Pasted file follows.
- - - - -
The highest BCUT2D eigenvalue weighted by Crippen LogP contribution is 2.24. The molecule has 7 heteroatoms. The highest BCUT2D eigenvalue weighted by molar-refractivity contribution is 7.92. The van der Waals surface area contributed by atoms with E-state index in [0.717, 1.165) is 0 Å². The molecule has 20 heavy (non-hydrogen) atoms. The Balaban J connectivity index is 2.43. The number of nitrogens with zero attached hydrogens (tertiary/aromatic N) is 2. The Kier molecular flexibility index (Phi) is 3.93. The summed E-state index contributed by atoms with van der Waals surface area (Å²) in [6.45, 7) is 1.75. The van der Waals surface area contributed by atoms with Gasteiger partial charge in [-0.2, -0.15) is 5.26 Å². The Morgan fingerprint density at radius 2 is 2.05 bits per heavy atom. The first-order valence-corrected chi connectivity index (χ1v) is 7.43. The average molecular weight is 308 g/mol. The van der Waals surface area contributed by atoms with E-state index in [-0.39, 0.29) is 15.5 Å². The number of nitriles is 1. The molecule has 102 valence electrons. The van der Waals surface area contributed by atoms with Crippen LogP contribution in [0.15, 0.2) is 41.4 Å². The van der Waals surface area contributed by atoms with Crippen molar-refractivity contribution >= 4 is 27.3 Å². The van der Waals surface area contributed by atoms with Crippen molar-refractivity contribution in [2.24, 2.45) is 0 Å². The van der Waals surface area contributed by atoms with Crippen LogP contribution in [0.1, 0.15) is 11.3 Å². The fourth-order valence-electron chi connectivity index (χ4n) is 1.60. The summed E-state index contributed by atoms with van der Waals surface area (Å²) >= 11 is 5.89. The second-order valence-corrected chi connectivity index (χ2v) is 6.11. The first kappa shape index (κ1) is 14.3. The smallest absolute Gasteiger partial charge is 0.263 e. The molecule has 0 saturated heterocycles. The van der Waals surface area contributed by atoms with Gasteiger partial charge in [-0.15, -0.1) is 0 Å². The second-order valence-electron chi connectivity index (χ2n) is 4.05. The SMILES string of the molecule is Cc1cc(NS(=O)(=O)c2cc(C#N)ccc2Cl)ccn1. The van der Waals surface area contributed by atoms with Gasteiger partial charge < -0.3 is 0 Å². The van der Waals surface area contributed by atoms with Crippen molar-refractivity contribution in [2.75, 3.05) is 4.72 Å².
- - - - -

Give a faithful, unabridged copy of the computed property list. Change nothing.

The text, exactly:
The highest BCUT2D eigenvalue weighted by Crippen LogP contribution is 2.24. The molecule has 7 heteroatoms. The highest BCUT2D eigenvalue weighted by molar-refractivity contribution is 7.92. The van der Waals surface area contributed by atoms with E-state index in [0.717, 1.165) is 0 Å². The molecule has 20 heavy (non-hydrogen) atoms. The Balaban J connectivity index is 2.43. The number of nitrogens with zero attached hydrogens (tertiary/aromatic N) is 2. The Kier molecular flexibility index (Phi) is 3.93. The summed E-state index contributed by atoms with van der Waals surface area (Å²) in [6.45, 7) is 1.75. The van der Waals surface area contributed by atoms with Gasteiger partial charge in [-0.2, -0.15) is 5.26 Å². The Morgan fingerprint density at radius 2 is 2.05 bits per heavy atom. The first-order valence-corrected chi connectivity index (χ1v) is 7.43. The average molecular weight is 308 g/mol. The van der Waals surface area contributed by atoms with E-state index in [-0.39, 0.29) is 15.5 Å². The number of nitriles is 1. The molecule has 102 valence electrons. The van der Waals surface area contributed by atoms with Crippen LogP contribution in [0.15, 0.2) is 41.4 Å². The van der Waals surface area contributed by atoms with Crippen molar-refractivity contribution >= 4 is 27.3 Å². The van der Waals surface area contributed by atoms with Crippen molar-refractivity contribution in [2.24, 2.45) is 0 Å². The van der Waals surface area contributed by atoms with Crippen LogP contribution in [0.1, 0.15) is 11.3 Å². The fourth-order valence-electron chi connectivity index (χ4n) is 1.60. The summed E-state index contributed by atoms with van der Waals surface area (Å²) >= 11 is 5.89. The second-order valence-corrected chi connectivity index (χ2v) is 6.11. The first kappa shape index (κ1) is 14.3. The smallest absolute Gasteiger partial charge is 0.263 e. The molecule has 0 saturated heterocycles. The van der Waals surface area contributed by atoms with Gasteiger partial charge in [-0.15, -0.1) is 0 Å². The second-order valence-electron chi connectivity index (χ2n) is 4.05. The SMILES string of the molecule is Cc1cc(NS(=O)(=O)c2cc(C#N)ccc2Cl)ccn1. The van der Waals surface area contributed by atoms with Gasteiger partial charge < -0.3 is 0 Å². The van der Waals surface area contributed by atoms with Crippen molar-refractivity contribution in [2.75, 3.05) is 4.72 Å².